Women’s Dangerous World Beliefs Predict More Accurate Discrimination of Affiliative Facial Cues

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Abstract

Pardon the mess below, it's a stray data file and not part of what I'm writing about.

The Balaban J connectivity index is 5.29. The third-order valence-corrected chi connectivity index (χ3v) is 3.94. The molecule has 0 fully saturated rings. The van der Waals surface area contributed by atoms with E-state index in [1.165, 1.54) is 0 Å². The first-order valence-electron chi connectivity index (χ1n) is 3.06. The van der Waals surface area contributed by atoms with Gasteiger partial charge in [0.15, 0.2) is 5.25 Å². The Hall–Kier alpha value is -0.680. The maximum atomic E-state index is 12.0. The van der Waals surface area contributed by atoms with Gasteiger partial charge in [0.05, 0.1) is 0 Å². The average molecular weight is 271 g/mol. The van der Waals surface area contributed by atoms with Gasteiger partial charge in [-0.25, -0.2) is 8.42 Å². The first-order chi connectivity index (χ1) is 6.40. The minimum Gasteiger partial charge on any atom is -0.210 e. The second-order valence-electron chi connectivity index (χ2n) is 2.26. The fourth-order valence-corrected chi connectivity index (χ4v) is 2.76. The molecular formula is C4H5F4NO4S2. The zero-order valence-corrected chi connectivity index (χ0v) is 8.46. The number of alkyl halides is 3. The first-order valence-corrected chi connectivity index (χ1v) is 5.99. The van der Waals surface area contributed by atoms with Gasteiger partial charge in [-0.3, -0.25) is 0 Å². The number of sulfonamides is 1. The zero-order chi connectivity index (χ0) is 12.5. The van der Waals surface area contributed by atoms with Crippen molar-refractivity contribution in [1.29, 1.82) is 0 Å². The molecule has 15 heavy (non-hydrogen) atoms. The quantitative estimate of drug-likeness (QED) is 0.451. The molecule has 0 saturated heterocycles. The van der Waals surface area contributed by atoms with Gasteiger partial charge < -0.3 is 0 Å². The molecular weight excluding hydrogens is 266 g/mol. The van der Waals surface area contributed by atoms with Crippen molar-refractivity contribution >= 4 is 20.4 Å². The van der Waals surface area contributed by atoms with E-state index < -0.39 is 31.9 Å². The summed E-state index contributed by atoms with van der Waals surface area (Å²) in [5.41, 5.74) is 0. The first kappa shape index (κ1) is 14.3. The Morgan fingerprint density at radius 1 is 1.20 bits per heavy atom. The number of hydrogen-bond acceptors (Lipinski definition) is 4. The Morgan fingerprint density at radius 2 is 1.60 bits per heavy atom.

Cues indicating environmental threat have been shown to influence women’s preferences for physical traits in men. For example, women’s beliefs about their vulnerability to aggression are associated with a stronger preference for physical formidability and aggressive dominance in male bodies and faces. In the current study, we extend these previous findings by testing whether dangerous world beliefs predict accuracy in processing facial cues associated with affiliation or deception. In addition, we include a sample of men to determine if these effects generalize to both genders. In the present study, participants viewed a series of images of a target displaying both Duchenne (genuine) and non-Duchenne (posed) smiles and were asked to categorize them as real or fake; participants also completed the Belief in a Dangerous World scale. Results revealed that for women, greater dangerous world beliefs predicted greater accuracy in discriminating real and fake smiles; no relationship was observed between dangerous world beliefs and smile detection accuracy for men. These findings uniquely demonstrate that dangerous world beliefs predict greater accuracy in adaptive face perception; however, this relationship seems to be specific to women.

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